‘They say they think it’s Russia, I have President Putin, he just said it’s not Russia’. That was Donald Trump, the leader of the free world, standing next to Vladimir Putin and openly denying his own country’s intelligence on Russian meddling in the 2016 US Presidential election. My first column for the Broad explained that the infamous Trump administration was, to quote, a farce, not a tragedy. Whilst valid at the time, US President Donald Trump’s summit with his Russian counterpart has proven beyond doubt that the White House incumbent has put the liberal world order in serious jeopardy. 

The press conference was a stunning exhibition of Trump’s unhealthy fascination with Putin and his wilful negligence of the breaches of international and American law the Russian administration has committed. In the same week that Special Counsel Robert Mueller indicted 12 Russian military officials for a coordinated cyberattack on the DNC, he chose to side with the alleged perpetrator rather than trust the findings of his own intelligence agencies. After a disastrous NATO summit that included threats from the President against the alliance itself, his behaviour in Helsinki is an embarrassment to the United States. 

However, it is not surprising. Anyone who has dealt with Trump knows that he shares the opinion of the last person he spoke with, and Putin has indeed dealt with the Trump. In the canon of world leaders, Donald Trump is the insecure new kid on the block to Putin’s cool cousin who does what he likes, which the President deeply admires. The last week in international politics may be one for the history books – the week where America stopped doing what she is expected to do, and started doing what she likes. Since the disastrous invasions of Iraq and Afghanistan, much of the American policy establishment have, under their breath, started implying that the US no longer wants to be the global architect of a unipolar world order. Obama acted on it without saying it. Trump is shouting it from the rooftops. Clearly that means letting the Russian President getting away with murder. As Senator John McCain said of the incident, ‘No prior president has ever abased himself more abjectly before a tyrant’.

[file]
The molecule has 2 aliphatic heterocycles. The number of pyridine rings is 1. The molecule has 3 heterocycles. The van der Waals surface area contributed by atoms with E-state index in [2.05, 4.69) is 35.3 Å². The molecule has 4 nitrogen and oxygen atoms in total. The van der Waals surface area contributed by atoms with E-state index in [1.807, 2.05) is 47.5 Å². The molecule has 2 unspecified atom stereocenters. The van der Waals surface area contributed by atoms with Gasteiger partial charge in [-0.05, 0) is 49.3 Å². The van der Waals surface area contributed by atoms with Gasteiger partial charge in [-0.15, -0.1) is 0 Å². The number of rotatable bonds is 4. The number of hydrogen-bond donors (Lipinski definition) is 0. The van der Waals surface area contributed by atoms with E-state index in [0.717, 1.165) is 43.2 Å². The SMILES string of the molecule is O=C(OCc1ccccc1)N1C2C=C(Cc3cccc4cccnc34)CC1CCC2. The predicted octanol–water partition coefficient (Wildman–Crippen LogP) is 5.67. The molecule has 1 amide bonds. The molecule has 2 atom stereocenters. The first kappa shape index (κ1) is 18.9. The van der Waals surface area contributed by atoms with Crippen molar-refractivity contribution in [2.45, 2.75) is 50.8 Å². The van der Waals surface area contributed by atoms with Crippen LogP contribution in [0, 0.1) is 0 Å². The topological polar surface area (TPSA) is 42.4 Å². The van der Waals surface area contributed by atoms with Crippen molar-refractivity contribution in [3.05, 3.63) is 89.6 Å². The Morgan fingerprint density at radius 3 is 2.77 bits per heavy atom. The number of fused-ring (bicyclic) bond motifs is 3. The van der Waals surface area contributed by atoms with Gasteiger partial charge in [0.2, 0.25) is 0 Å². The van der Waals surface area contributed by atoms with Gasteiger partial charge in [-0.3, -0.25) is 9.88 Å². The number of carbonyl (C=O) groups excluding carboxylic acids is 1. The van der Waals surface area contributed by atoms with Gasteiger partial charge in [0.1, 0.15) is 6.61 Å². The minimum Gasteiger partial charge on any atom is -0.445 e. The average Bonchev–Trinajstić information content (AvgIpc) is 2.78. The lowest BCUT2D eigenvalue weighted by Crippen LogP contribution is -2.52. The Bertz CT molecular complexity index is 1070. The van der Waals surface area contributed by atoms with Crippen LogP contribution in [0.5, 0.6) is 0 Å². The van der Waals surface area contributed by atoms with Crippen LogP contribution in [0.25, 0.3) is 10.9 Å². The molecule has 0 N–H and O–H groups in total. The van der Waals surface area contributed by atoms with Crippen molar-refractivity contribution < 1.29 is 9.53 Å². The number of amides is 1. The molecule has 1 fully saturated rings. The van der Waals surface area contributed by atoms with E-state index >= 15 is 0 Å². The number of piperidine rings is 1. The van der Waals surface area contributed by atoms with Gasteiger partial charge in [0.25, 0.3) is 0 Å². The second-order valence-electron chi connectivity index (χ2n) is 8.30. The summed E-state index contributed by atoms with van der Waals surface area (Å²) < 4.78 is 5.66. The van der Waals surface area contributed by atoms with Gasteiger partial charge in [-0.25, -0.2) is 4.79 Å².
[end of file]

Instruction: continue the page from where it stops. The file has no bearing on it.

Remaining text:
Bad news for House Republicans like McCain, worse news for Europe. After weeks of dirt-slinging against European leaders, Trump has effectively just taken the slowly dying Euro-American relationship off life support. The European elite, as always moving at the speed of molasses, are starting to ask themselves whether the American cavalry will be coming over the next hill when trouble’s afoot. The big question here, on Putin’s mind as much as Merkel’s, is whether they’ll be able to fill in the hole America leaves in the Western power structure. With the Anglopshere seemingly scattered to the winds, and EU convulsed in a battle against itself, I spy a void. If the leader of the free world won’t stand up for the American world order, who will?